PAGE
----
"Our minds are racing where we can go with this," said Robert Fort, the CIO for the 17-store chain with some 1,600 employees and $225 million in annual revenue. "Virgin is definitely a company known for innovation and our demographic may indeed be much more willing to participate in all of this stuff."
The chain decided to start its kiosk experiment by putting 150 of the units into the chain's flagship store in New York City's Times Square: a 60,000-square-foot location that gets about 15,000 customer visitors on a typical day.
The store's IBM kiosks deliver their multimedia from a combination of three places: the kiosk's 80GB internal drive; about 2TB of samples on a server at a company datacenter served through a T1 connection; and multimedia Web sites (include Muze.com and Videodetective.com) streaming content to the kiosk.
Initially, music samples are just 30-second segments, but Virgin's Fort said his company is working with various record labels "so they may start to allow us to play full-length tracks."
For games, customers are just being shown screen shots, with sample games being played elsewhere in the store. But that is also under review to see if the kiosks can offer true game samples.
One twist to the system is a feature called Presence Censor, which uses light beams to identify when a new customer approaches or leaves the kiosk so that sessions can be tracked more accurately.
For now, though, the Presence Censor attracts customers because of its novelty. "We use it sort of for the Gee Whiz factor," Fort said.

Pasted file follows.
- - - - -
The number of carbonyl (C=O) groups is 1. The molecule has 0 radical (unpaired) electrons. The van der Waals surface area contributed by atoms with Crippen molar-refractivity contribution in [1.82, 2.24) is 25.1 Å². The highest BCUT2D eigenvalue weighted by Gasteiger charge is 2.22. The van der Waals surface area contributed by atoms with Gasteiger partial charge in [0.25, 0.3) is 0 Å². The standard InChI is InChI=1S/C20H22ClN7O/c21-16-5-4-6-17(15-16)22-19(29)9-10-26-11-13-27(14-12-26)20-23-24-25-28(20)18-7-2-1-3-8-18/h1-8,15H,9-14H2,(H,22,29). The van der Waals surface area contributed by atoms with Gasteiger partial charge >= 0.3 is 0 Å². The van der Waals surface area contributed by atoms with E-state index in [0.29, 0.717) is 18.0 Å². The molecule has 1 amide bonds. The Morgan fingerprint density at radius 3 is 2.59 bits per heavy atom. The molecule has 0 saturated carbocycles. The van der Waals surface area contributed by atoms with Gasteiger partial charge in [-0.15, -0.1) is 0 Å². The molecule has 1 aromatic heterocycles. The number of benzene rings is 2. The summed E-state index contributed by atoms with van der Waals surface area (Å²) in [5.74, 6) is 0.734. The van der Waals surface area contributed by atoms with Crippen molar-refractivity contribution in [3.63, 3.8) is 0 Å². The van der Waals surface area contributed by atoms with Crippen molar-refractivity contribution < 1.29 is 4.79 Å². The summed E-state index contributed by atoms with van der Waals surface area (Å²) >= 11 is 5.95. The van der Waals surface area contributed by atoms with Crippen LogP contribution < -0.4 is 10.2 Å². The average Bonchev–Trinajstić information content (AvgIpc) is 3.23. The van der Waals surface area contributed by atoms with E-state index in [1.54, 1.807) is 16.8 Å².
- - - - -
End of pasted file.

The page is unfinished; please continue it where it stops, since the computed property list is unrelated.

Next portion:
One important goal of the kiosk project was to try and replicate the kind of online experience that Amazon.com delivers, with its recommended purchases and lists of other things purchased by people with the same product that is in the consumer's shopping cart.
Greg Buzek, president of the IHL Consulting Group and an avid retail observer, said that Virgin's approach makes perfect sense for them, but added that it's not especially unique.
"It's similar to what Starbucks has been doing, but for Starbucks, it's out of their core market. With Virgin, customers go there to be entertained so it fits really well," Buzek said. "For Virgin, it's a no-brainer. The nature of their store is similar to the Apple stores. They get people there for the entertainment value and touch that at the point of purchase, playing on emotion. It's similar to with good salesman in a clothing store, such as the Men's Wearhouse. They're pulling a tie and shirt to go with a suit. The next thing you know you're walking out after spending a zillion dollars."
Buzek argues that the technology that IBM sold to Virgin is not like typical backoffice IT technology. It's reason for being is less functional and more entertainment, although it certainly has elements of both.
"Other people out there are looking at these technologies where retailers are going as trying to create an experience for shoppers," Buzek said. "It's not just about them having a good service and a customer coming in and buying it. The Build-a-Bear Workshops, Bass Pro Shops and REI are places you go for the experience. Virgin Megastores are the same way. You don't go there because you just want to pick up one CD. You go there because you want to look around, soak it in and you know you may end up buying a few more things."